and, later, age.

The Courts, the Constitution and Civil Rights
  • The Court and levels of scrutiny.
  • Level of scrutiny refers to the amount of
    logical support the government must provide to
    maintain a particular classification.

Three Levels of Scrutiny Three Tests
  • Standard
  • Strict
  • Intermediate
  • Rational Basis
  • Compelling interest
  • Substantial evidence

The Courts, the Constitution and Civil Rights
  • Classification
  • Non-suspect
  • Suspect
  • Quasi-suspect
  • Level of scrutiny
  • Standard
  • Strict
  • Intermidiate

The Triumph of Non-Violent Protest
  • In 1955, Rosa Parks challenges segregation in
    public transportation in Montgomery, Alabama.
  • Ms. Parks refused to give up her seat on the bus
    to a white man and was arrested.
  • A new young preacher in Montgomery was selected
    to lead the challenge against the segregated bus
  • A boycott was organized. All blacks refused to
    ride city busses.
  • After a year the boycott succeeded.

Non-Violent Protests
  • Dr. Martin Luther King Jr. advocated a nonviolent
    approach to forcing social change. King modeled
    his philosophy on that of Gandhi, who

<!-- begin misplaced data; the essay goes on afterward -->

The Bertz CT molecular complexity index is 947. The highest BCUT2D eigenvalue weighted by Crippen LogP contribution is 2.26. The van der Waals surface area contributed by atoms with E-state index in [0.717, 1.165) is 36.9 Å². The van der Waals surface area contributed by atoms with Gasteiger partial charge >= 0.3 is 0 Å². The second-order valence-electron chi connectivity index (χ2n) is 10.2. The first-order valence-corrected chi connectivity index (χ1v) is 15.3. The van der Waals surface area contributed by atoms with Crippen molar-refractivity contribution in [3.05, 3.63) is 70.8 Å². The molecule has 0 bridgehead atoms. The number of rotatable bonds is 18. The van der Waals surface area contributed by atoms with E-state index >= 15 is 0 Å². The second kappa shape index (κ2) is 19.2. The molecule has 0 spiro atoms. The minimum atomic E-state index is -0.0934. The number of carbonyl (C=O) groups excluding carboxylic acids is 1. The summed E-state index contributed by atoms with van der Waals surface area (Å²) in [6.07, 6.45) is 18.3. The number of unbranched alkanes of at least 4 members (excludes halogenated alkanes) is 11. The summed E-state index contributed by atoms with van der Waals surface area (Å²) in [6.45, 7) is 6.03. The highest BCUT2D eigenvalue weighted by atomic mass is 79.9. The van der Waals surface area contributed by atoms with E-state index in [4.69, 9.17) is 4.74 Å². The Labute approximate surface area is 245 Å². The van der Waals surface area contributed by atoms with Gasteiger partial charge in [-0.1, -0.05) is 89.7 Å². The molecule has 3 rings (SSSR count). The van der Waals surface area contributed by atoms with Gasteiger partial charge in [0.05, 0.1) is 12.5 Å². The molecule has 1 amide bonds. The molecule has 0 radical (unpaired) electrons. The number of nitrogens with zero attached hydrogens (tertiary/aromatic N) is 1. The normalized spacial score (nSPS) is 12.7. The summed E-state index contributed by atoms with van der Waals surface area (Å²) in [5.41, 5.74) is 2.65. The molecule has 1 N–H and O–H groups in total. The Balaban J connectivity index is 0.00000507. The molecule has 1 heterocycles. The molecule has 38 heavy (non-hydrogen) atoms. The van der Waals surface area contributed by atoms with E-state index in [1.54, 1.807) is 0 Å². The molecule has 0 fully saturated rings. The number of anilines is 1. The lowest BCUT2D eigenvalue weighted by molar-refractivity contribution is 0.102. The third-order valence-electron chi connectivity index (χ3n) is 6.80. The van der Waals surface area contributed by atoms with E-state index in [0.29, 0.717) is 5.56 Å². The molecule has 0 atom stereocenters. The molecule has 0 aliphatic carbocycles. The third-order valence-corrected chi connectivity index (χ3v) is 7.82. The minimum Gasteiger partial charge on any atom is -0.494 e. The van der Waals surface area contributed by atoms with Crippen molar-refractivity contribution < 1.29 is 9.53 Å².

successfully employed the nonviolent approach in
    a revolt against the British in India shortly
    after World War II.
  • How does non-violent civil disobedience work.
  • Force the authorities to misbehave.
  • Expose the abusive practices.
  • Public opinion will force them to change their

Southern Christian Leadership Council (SCLC)
  • Dr. King founded the SCLC in 1957. This group
    used non-violent means such as
  • Freedom-rides, sit-ins and boycotts were used to
    open segregated lunch counters, waiting rooms,
    public swimming pools, and other public places.
  • Often local police attacked the peaceful
    protestors or chose not to defend them from
    attacking segregationists.

Civil Rights in the 1960s
  • In the wake of John F. Kennedys assassination,
    President Lyndon B. Johnson (Texas) advocated a
    series of programs to repair the damage done to
    blacks and Hispanics by Americas history of
    racial discrimination.

The Civil Rights Act of 1964
  • Outlawed arbitrary discrimination in voter
  • Barred discrimination in public accommodation
  • Authorized the US Justice Department to initiate
    lawsuits to desegregate schools and public
  • Allowed the federal government to withhold funds
    from discriminatory state and local programs
  • Prohibited discrimination on the basis of race,
    color, religion, national origin or sex
  • Created the Equal Employment Opportunity
    Commission (EEOC) to monitor and enforce bans on
    employment discrimination